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Tuesday, September 6, 2011

Severe Heel Pain: Email Advice

 Dr Blake's Note: This nice young lady is a good sport letting me publish this. What we do to our bodies sometimes!!! I can only lie and tell you I would never do a dumb thing like this. We are all capable. I hope my comments to her are helpful.

Dear Dr. Blake:

     I am awake at 5:07 am EST due to severe generalized pain in my right heel, with touch sensitivity on the posterior/lateral aspect and a severe ache in the medial/plantar area. This has been going on for about 5-6 days now, but this is the first time I have been unable to sleep due to pain. I am currently unable to walk to the bathroom, and have had to crawl. Ouch.

     I am pretty sure this was brought on by my own blatant stupidity in pursuing a 2-day bricklaying project, in the course of which I (unbelievably enough) repeatedly rammed bricks level into their bed of stone dust, using only my own dumb foot/heel, protected only by one of a pair of flip-flops. I have never had any significant heel pain before, although my then-50ish sister did have a prolonged bout of plantar faciitis some years ago.

Dr Blake's note: Hope you will send a photo of this project someday.

     Because I had to be brave and bring my last kid to college three days ago (sob!), I looked up on the Web how to do taping for relief of the pain. This allowed me to hobble around Providence for a day, and the subsequent couple of nights (after daytime taping) were tolerable. However, yesterday I did not tape and also did not walk too much (although I did do some yard work). Now I am in agony.

     I am 61, in good general health, no meds except the recent q6h ibuprofen (which has been giving me some relief-- but not tonight). I have used, infrequently over the years, a few quick, tapered courses of oral Prednisone for nasty poison ivy rashes that had persisted for days. I had no problems with this. Tonight, as I lay awake in pain, thinking about inflammation, I decided to research the use of oral steroids for plantar faciitis, and found your site. My question is this: as my fasciitis appears to be due to repeated, but acute, self-induced trauma, do you think I might be in increased danger for rupture were I to take a short Prednisone course? I want this to go away fast, of course, and will do a real period of complete rest/ice/stretching if that's the best idea. I am not prepared for cortisone injections and certainly not surgery,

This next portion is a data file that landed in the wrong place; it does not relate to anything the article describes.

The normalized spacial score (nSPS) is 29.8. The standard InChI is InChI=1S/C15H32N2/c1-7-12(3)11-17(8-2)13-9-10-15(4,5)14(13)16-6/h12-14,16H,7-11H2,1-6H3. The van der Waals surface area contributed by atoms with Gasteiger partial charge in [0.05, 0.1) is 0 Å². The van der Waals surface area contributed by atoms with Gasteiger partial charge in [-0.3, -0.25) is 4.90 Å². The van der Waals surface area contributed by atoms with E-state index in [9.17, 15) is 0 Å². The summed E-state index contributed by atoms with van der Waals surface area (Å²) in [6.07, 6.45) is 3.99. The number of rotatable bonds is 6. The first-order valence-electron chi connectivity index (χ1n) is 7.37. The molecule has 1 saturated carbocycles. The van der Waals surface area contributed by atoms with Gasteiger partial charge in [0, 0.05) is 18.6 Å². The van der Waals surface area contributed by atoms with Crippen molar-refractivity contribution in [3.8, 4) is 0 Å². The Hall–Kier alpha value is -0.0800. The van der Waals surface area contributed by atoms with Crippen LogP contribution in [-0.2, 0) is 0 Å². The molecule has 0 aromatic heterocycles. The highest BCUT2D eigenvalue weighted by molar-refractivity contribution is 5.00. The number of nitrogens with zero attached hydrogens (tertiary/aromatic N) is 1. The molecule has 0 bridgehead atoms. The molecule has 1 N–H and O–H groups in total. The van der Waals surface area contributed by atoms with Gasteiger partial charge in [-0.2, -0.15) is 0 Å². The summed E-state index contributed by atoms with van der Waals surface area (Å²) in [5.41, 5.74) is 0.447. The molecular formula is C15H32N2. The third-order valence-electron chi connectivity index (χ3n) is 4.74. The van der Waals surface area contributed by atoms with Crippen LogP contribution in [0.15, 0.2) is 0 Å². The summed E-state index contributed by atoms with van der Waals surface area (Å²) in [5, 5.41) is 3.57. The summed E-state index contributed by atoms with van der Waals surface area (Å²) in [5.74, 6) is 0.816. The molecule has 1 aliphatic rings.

Thanks for your advice.

Sincerely,
Sheila
Boston, Massachusetts


     Sheila, hope you don't mind me using your email on my blog tonight. All identifying info will be removed. With that history, u have a calcaneal fracture until proven otherwise. Get an MRI to rule out. If negative or positive all of the decision making will change. Do not take NSAIDs or oral cortisone due to the potentially negative impact on bone healing. Rich. Good luck. 


Dear Dr. Blake:

    Thanks so much for your excellent advice. I had already scheduled an MRI for this Thursday to r/o Fx, which, given the pain today, I'm thinking more and more possible (although I know the pain from plantar faciitis alone can be intense).

Feel free to post, but thanks for protecting my anonymity: wouldn't want even more people to know about my unbelievable stupidity! Hope this keeps it from happening to someone else, but really: who else would be so dumb???

Best,
Sheila

Dear Sheila, Thanks again for being a good sport about this. I get alot of emails, and I wanted to post this one to focus you and my readers on what you should expect.

  1. If you have a positive MRI for calcaneal (heel) fracture, the treatment is 3 months in a removable boot. 
  2. If you have a positive MRI for plantar fascial tear, the treatment is 3 months in a removable boot.
  3. If you have a positive MRI for intense inflammation only, the tapered cortisone course, with contrasts and ice, with a short course of removable boot, with some PT or accupuncture are all helpful.
  4. If you have a positive MRI for any of the above, you may still have nerve trauma/sensitivity concurrently. The pain from nerves is difficult to treat, and has been solutions.
  5. If you have a negative MRI, then you have plantar heel bursitis (may not show well on MRI) or nerve trauma, or both. If I think there is bursitis, with a negative MRI, I like ice massage, physical therapy, or cortisone shots (which you correctly are not a fan of, but may be crucial). 
So, where do you go from here? Can the MRI and see what it says. Positive or Negative is helpful to rule things in or out. Try to create a painfree environment. Because there can be an element of nerve trauma with your history, pain begets pain, and the symptoms can spiral out of control. Take the pain seriously, and do all you can to completely eliminate it for the next month. You are bound to heal quicker that way. And if you are in the Back Bay area and see a young lad that looks like the photo below, that is my son Chris.



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Thank you very much for leaving a comment. Due to my time restraints, some comments may not be answered.I will answer questions that I feel will help the community as a whole.. I can only answer medical questions in a general form. No specific answers can be given. Please consult a podiatrist, therapist, orthopedist, or sports medicine physician in your area for specific questions.